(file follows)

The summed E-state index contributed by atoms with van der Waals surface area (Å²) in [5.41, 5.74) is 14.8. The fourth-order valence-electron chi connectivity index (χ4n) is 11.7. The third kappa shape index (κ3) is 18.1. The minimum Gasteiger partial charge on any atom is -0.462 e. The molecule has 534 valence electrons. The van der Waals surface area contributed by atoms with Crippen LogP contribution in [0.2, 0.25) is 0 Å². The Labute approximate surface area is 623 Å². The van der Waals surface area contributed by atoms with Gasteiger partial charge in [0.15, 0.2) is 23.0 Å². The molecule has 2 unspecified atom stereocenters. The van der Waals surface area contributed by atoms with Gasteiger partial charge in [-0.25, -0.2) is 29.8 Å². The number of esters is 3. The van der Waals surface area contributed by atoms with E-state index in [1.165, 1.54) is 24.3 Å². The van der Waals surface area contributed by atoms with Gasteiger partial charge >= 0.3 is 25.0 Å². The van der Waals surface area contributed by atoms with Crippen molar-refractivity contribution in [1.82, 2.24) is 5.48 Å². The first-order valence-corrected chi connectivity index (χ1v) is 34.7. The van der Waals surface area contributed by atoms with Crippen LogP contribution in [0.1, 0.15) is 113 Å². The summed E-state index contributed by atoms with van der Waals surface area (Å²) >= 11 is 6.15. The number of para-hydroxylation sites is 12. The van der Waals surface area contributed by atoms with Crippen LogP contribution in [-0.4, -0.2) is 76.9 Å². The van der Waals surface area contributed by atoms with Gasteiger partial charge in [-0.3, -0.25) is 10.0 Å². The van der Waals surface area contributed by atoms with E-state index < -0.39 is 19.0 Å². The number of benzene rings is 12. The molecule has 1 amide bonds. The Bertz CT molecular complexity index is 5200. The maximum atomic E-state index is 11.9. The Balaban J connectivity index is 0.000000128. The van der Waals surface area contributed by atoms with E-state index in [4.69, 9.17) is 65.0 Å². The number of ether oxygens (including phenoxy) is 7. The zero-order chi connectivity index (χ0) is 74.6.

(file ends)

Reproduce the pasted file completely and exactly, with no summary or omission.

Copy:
The summed E-state index contributed by atoms with van der Waals surface area (Å²) in [5.41, 5.74) is 14.8. The fourth-order valence-electron chi connectivity index (χ4n) is 11.7. The third kappa shape index (κ3) is 18.1. The minimum Gasteiger partial charge on any atom is -0.462 e. The molecule has 534 valence electrons. The van der Waals surface area contributed by atoms with Crippen LogP contribution in [0.2, 0.25) is 0 Å². The Labute approximate surface area is 623 Å². The van der Waals surface area contributed by atoms with Gasteiger partial charge in [0.15, 0.2) is 23.0 Å². The molecule has 2 unspecified atom stereocenters. The van der Waals surface area contributed by atoms with Gasteiger partial charge in [-0.25, -0.2) is 29.8 Å². The number of esters is 3. The van der Waals surface area contributed by atoms with E-state index in [1.165, 1.54) is 24.3 Å². The van der Waals surface area contributed by atoms with Gasteiger partial charge >= 0.3 is 25.0 Å². The van der Waals surface area contributed by atoms with Crippen molar-refractivity contribution in [1.82, 2.24) is 5.48 Å². The first-order valence-corrected chi connectivity index (χ1v) is 34.7. The van der Waals surface area contributed by atoms with Crippen LogP contribution in [0.1, 0.15) is 113 Å². The summed E-state index contributed by atoms with van der Waals surface area (Å²) >= 11 is 6.15. The number of para-hydroxylation sites is 12. The van der Waals surface area contributed by atoms with Crippen LogP contribution in [-0.4, -0.2) is 76.9 Å². The van der Waals surface area contributed by atoms with Gasteiger partial charge in [-0.3, -0.25) is 10.0 Å². The van der Waals surface area contributed by atoms with E-state index < -0.39 is 19.0 Å². The number of benzene rings is 12. The molecule has 1 amide bonds. The Bertz CT molecular complexity index is 5200. The maximum atomic E-state index is 11.9. The Balaban J connectivity index is 0.000000128. The van der Waals surface area contributed by atoms with E-state index in [4.69, 9.17) is 65.0 Å². The number of ether oxygens (including phenoxy) is 7. The zero-order chi connectivity index (χ0) is 74.6.